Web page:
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New Jersey Devils goalie Martin Brodeur (L) is congratulated by teammate Ilya Kovalchuk after the Devils defeated the Philadelphia Flyers on Brodeur's 40th birthday in Game 4 of their NHL Eastern Conference semi-final playoff hockey game in Newark, New Jersey, May 6, 2012. REUTERS/Ray Stubblebine


There's quite a contrast between how the Los Angeles Kings were assembled and how their opponents in the finals were put together.

The New Jersey Devils, for one, are a very free agent laden team, with nine members of their playoff roster (compared to two from the Kings) having been picked up for nothing in free agency.

That helps explain why the Devils were the NHL's oldest team this season: They rely on experience and developing players over a long period of time as well as any other franchise.

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The Devils are also very much the destination for bargain bin success stories, with Ryan Carter having been claimed on waivers and the rest of the team's fourth line all playing on AHL contracts to start with the organization.

Several of those free agents were never drafted (Andy Greene, David Clarkson, etc.) while others went deep into the summer without a contract (Steve Bernier and Peter Harrold).

Those players are all the depth of the organization, however, and the real reason for the franchise's success has been finding gems late in the first round and elsewhere in the draft.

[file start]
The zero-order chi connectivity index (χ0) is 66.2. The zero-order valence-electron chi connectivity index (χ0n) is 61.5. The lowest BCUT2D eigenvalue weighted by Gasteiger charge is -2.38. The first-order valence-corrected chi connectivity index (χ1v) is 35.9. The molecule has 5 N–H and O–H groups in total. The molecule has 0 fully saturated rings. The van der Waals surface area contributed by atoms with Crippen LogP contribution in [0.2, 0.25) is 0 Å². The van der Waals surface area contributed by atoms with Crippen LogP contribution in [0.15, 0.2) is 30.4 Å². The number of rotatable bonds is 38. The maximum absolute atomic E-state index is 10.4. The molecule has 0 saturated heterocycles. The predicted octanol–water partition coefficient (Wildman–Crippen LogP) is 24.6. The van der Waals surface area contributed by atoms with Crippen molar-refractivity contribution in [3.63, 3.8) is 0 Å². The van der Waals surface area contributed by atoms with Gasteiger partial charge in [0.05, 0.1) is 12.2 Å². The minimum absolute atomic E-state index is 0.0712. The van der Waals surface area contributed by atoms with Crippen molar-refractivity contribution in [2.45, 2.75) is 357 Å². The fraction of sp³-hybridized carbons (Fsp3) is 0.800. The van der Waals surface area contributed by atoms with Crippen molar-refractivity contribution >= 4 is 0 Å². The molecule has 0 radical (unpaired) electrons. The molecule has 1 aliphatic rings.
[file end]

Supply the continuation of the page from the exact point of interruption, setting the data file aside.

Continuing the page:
Consider that all of Martin Brodeur, Zach Parise, Travis Zajac and Jacob Josefson were taken between 17th and 20th in the draft, where the Devils have often been picking.

Add in second-, third- and fifth-round picks Patrik Elias, Adam Henrique and Mark Fayne and you have another large part of the backbone of the organization being formed through the draft, including the Devils two old-timers in Brodeur and Elias who have two of the longest tenures of any players in the NHL with one team.

That type of success is the reason why New Jersey's long time director of scouting David Conte is held in such high regard around the league and has been rumoured in the running for several GM positions.

And the team's willingness to spend is why they landed the likes of Ilya Kovalchuk, originally via trade, and were able to give him a 15-year deal to keep him.

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<h5 style='border-top: #000 1px solid; border-bottom: #000 1px dotted; font:14px Georgia,serif; font-weight: normal; width: 460px; padding: 5px 0; margin: 20px 0 0'>How the Devils were built</h5><iframe src="" scrolling='no' frameborder='no' width='460' height='300' style='border-bottom: 1px dotted #000; margin: 20px 0 0' ></iframe>

Here's a full breakdown of what players were acquired by which method:

First round pick: Martin Brodeur (1990), Zach Parise (2003), Travis Zajac (2004), Jacob Josefson (2009), Adam Larsson (2011)

Other draft pick: Patrik Elias (1994), Adam Henrique (2008), Mark Fayne (2005)

Trades: Bryce Salvador (2008), Tim Sestito (2009), Ilya Kovalchuk (2010), Alexei Ponikarovsky (2012), Marek Zidlicky (2012)

Free agency: David Clarkson (2005), Andy Greene (2006), Stephen Gionta (2006), Dainius Zubrus (2007), Anton Volchenkov (2010), Johan Hedberg (2010), Steve Bernier (2011), Petr Sykora (2011), Peter Harrold (2011)

Waivers: Ryan Carter (2011)

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About the Author
Hockey Reporter

James joined The Globe as an editor and reporter in the sports department in 2005 and now covers the NHL and the Toronto Maple Leafs. More

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